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J Pharmacol Exp Ther. 2008 Apr;325(1):146-53. doi: 10.1124/jpet.107.130526. Epub 2008 Jan 16.

A neuronal microtubule-interacting agent, NAPVSIPQ, reduces tau pathology and enhances cognitive function in a mouse model of Alzheimer's disease.

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  • 1Department of Neurology, Georgetown University Medical Center, 4000 Reservoir Road N.W., Washington, DC 20057, USA.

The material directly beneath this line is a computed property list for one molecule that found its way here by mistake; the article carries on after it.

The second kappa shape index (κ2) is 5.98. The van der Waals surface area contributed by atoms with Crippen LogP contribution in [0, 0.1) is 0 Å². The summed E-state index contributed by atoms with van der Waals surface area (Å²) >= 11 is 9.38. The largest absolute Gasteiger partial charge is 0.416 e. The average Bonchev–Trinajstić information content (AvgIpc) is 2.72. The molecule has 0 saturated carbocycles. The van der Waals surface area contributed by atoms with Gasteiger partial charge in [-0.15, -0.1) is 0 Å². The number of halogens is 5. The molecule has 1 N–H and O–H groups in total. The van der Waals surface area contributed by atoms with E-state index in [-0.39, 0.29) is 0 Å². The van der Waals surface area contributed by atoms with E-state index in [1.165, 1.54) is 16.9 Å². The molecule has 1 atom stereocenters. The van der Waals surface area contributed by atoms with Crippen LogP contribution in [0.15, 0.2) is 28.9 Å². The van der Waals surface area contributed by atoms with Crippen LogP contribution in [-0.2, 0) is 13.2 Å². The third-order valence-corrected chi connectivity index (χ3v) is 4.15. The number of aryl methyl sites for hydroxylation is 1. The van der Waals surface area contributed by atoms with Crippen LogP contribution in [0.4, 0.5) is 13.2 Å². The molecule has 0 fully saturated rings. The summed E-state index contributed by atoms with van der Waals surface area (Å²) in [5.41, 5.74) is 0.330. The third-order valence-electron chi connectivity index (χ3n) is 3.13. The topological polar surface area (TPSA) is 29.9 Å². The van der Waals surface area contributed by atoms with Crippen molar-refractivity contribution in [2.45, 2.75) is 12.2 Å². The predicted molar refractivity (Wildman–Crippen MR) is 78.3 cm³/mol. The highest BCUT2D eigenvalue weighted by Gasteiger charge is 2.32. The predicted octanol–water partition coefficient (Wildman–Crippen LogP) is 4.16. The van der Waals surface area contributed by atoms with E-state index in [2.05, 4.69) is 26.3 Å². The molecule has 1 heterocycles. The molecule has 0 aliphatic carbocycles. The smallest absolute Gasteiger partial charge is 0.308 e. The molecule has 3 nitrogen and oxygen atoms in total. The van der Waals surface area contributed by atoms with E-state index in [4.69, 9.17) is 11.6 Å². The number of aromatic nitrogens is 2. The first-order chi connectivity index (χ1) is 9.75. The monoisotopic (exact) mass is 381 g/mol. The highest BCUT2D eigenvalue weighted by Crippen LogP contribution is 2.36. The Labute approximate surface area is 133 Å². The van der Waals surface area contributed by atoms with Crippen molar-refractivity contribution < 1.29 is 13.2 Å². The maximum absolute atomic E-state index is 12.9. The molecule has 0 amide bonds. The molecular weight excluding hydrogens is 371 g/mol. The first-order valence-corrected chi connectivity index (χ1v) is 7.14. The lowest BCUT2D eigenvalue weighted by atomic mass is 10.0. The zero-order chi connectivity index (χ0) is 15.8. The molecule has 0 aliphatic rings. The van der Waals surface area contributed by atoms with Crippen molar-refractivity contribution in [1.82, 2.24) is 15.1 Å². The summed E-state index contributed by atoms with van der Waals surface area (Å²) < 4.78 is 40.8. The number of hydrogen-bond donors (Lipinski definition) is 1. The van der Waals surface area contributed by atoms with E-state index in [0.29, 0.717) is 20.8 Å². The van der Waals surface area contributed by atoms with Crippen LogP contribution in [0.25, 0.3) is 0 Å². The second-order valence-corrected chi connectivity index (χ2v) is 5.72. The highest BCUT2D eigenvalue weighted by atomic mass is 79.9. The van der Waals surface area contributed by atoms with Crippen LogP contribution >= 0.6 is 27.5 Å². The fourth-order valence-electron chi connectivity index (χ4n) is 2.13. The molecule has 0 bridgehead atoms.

Neurofibrillary tangles composed of aggregated, hyperphosphorylated tau in an abnormal conformation represent one of the major pathological hallmarks of Alzheimer's disease (AD) and other tauopathies. However, recent data suggest that the pathogenic processes leading to cognitive impairment occur before the formation of classic tangles. In the earliest stages of tauopathy, tau detaches from microtubules and accumulates in the cytosol of the somatodendritic compartment of cells. Either as a cause or an effect, tau becomes hyperphosphorylated and aggregates into paired helical filaments that comprise the tangles. To assess whether an agent that modulates microtubule function can inhibit the pathogenic process and prevent cognitive deficits in a transgenic mouse model with AD-relevant tau pathology, we administered the neuronal tubulin-preferring agent, NAPVSIPQ (NAP). Three months of treatment with NAP at an early-to-moderate stage of tauopathy reduced the levels of hyperphosphorylated soluble and insoluble tau. A 6-month course of treatment improved cognitive function. Although nonspecific tubulin-interacting agents commonly used for cancer therapy are associated with adverse effects due to their anti-mitotic activity, no adverse effects were found after 6 months of exposure to NAP. Our results suggest that neuronal microtubule interacting agents such as NAP may be useful therapeutic agents for the treatment or prevention of tauopathies.

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